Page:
Rachel Funari  <>

Every girl wants to be told she's beautiful. She spends hours dreaming of the one hundred and one different ways she could inspire one hundred and one different men to mumble, to stumble over, to whisper or sigh; to breathe, pronounce, cry out that blissful and perfectly rare utterance, "You are the most beautiful girl in the world," or some variation of that sort. I was no different. Except, perhaps, that it seemed to me I had to wait a little longer until those sacred words were addressed to me by someone other than my mother.

I remember the first time a man told me I was beautiful. I was perched on the head of a dull red Chevrolet parked below the barn where I was spending my summer as a theatre intern. It was late in the evening, after a show, after the crowd had milled, mingled, and disappeared. Also balanced on the hood of the dull red Chevrolet was my friend, Cheryl. She, age 43, was beautiful.

Petite, perfectly shaped, and drinking a bottle of tequila, she was shamelessly flirting with the young blond star of Two By Two, who had also sidled up onto the Chevy's hood. He was tipsy. She was tipsy. I, 15, wasn't drinking. We were talking about the infamous worm at the bottom of tequila bottles. Cheryl had eaten one; I was grossed out. The conversation looped and twisted, knotted up, and we were suddenly talking about me. "I've never had a boyfriend," I admitted.

"You are a beautiful girl," said the actor. He was drunk. Here, on the hood of an '83 Chevy, a man finally said those very words I so longed to hear, and all I could think was, he's drunk. And he isn't a 20-year-old college student. We aren't on the grass, sitting side by side, my hand in his, under a spectacular orange sunset.

Back at school in the fall, when asked how my summer was, I answered that it was great: I met wonderful people; learned to build a staircase, use a power-saw; learned the basics of stage lighting, the fundamentals of stage make-up; how to play drinking games and, oh yes, for the first time ever, a man told me I am beautiful. Did you hear me? See, I am beautiful after all.

When I was in high school I thought being beautiful would solve all my problems, that Tom would ask me to the Friday dance, that James would eye me in English class, that I would make the "Top Ten Girls to Fuck" list that circulated among the young men in chemistry class. I tried contact lenses but was disillusioned to find that Tom and James didn't ask me out the very next day. So when I lost a lens down the drain and got an angry lecture from my dad regarding my wasteful use of his money, I put my glasses back on and determined to become the first bespectacled sex symbol in Hollywood.

When I went to college, I discovered that I was one of the prettier girls on campus, but left my first year of college still having to answer no to my aunt every month when she'd call and ask if I had a boyfriend yet, I realized that being beautiful was not the answer to my lonely life as a single teenager.

Once I realized that being beautiful was not the answer to my lonely life as a teenager, and came to the conclusion that I was pretty enough for practical purposes, men began to call me beautiful. When I waltzed down the street in make-up and short skirts, they honked their horns at me, licked their side windows, whistled at me from down the block, called out "hey sexy," as I walked by, and threw their phone numbers at me when they had the chance. So I retreated. I stopped wearing make-up and started wearing ankle-length skirts.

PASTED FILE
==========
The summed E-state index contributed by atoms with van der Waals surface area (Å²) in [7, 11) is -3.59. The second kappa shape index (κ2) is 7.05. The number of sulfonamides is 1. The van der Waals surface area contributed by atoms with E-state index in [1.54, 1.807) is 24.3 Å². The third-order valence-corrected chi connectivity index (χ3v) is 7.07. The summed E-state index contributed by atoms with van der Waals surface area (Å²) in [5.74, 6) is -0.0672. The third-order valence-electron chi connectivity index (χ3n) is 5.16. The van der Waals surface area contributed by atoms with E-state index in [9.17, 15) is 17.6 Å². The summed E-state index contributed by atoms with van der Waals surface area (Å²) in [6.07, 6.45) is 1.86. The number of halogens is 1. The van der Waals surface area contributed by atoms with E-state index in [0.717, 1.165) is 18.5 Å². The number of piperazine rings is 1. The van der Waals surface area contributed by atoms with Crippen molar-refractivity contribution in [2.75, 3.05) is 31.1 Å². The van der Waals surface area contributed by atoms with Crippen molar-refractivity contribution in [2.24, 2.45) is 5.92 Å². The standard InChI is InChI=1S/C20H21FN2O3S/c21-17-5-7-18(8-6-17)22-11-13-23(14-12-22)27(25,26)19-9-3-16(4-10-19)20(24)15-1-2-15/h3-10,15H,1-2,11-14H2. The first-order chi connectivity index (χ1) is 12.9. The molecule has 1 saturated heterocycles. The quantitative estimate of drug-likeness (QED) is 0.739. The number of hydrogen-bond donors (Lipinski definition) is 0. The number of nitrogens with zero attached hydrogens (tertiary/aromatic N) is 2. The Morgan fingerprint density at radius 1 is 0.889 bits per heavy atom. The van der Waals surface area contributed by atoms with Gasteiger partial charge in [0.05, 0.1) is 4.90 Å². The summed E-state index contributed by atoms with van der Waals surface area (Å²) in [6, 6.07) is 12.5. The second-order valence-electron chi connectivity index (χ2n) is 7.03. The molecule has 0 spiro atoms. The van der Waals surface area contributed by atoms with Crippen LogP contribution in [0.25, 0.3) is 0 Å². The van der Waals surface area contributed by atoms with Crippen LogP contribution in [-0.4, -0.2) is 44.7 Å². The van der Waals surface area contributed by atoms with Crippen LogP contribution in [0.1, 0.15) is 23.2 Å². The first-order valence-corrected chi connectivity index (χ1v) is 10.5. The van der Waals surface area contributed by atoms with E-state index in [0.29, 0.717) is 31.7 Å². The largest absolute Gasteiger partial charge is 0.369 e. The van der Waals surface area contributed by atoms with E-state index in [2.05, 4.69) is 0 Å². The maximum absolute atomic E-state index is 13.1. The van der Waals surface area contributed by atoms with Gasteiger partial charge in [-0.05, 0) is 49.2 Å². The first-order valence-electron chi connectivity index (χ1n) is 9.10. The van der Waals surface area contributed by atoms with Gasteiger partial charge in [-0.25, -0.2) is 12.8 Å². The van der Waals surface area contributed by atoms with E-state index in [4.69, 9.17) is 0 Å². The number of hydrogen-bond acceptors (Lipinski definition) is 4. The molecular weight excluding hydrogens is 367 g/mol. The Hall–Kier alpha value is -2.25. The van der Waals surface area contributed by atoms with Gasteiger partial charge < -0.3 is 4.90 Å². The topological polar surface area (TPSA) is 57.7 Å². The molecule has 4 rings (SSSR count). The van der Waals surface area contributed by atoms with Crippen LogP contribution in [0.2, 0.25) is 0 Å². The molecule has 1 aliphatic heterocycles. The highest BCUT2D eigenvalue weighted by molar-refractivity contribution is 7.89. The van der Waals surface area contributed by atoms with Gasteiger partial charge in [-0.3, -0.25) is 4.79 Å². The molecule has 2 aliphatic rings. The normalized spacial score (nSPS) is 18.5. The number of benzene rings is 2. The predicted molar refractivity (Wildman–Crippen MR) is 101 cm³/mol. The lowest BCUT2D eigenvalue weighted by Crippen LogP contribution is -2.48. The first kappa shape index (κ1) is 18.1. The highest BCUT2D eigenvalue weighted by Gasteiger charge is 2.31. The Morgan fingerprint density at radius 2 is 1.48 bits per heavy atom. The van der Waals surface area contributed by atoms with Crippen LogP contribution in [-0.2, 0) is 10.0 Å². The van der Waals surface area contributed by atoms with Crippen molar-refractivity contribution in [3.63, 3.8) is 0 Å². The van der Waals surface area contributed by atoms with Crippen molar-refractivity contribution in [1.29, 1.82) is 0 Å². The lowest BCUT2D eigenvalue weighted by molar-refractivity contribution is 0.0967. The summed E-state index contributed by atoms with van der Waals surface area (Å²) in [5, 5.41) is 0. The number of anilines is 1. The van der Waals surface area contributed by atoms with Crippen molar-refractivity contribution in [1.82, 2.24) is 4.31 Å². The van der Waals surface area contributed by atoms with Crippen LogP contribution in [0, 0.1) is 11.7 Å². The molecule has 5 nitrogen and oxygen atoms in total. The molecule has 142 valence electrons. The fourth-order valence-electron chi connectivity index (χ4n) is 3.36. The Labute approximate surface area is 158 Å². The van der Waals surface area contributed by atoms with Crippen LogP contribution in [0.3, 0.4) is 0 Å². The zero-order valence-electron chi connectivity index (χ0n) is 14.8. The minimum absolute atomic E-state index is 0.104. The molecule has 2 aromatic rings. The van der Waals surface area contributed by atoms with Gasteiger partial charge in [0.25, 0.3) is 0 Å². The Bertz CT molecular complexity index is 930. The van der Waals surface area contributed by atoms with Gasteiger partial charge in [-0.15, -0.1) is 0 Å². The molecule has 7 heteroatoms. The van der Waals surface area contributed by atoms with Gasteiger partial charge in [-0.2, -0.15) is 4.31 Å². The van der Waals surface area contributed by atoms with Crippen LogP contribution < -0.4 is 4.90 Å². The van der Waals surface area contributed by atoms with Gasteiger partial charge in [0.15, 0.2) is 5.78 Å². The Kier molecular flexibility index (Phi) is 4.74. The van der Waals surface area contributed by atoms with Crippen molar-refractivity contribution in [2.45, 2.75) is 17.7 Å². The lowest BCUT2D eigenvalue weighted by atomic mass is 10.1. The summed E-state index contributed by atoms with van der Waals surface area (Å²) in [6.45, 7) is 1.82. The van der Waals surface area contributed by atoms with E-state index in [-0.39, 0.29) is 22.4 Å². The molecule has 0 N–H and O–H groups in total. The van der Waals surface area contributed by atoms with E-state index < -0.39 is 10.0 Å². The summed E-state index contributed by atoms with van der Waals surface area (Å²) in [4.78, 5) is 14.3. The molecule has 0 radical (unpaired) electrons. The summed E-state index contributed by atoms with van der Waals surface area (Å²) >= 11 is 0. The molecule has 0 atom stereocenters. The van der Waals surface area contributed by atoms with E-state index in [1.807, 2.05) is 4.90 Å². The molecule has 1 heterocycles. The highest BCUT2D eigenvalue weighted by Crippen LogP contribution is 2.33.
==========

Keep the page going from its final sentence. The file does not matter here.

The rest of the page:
That didn't stop me from being touched when men told me I was beautiful, but it was different men and different beauty after that. I was touched when Larry, the 50-year-old doorman, at the movie theatre where I worked, popped open the door to the box office, poked his cartoonish face in, and said, "You grow more beautiful every day" or called me "Juliet" or "Guinevere." Despite my efforts to conceal my body, the misogynist type of male attention continued, and I was never able to stop feeling like I was somehow trying to show myself off when men actually stopped walking to eye me up and down or draw attention to me with the signature whistle. After all, didn't I enjoy it just a little bit?

Then late one night, when I was walking home with Larry the doorman, I was talking intently about my future plans to become an actress when we suddenly heard a funny little voice say, "What a beautiful girl!"

I looked up to see this little, bent European man. He was leaning on a cane and his accent was quite wonderful.

"Where did you find such a bee-uuu-teee-ful girl?" He pronounced each syllable, distinct and detached, the syllables in "beautiful" descending the musical scale to rise again, half-way, with "girl." It was that accent that warmed me to the compliment and its giver immediately.

Maybe it was because I was still wearing my uniform, my hair was pulled back and hadn't been fixed all day, my lips were chapped, and my forehead sported a couple of zits, I felt for the first time like a man was responding to the beauty inherent in the animation of my conversation with Larry. He was responding to something about the inner me, not to the sexuality of my breasts, the seduction of my lips, or the sensuality of my legs.

That man, those words spoken on that cool May evening, seemed a far cry from my dreams of a broad-shouldered 20-year-old looking down at me with adoration in his eyes, caressing my cheek, and whispering in my ear, "You are the most beautiful girl in the world." But that bent, little man made me feel beautiful for the first time in my life.

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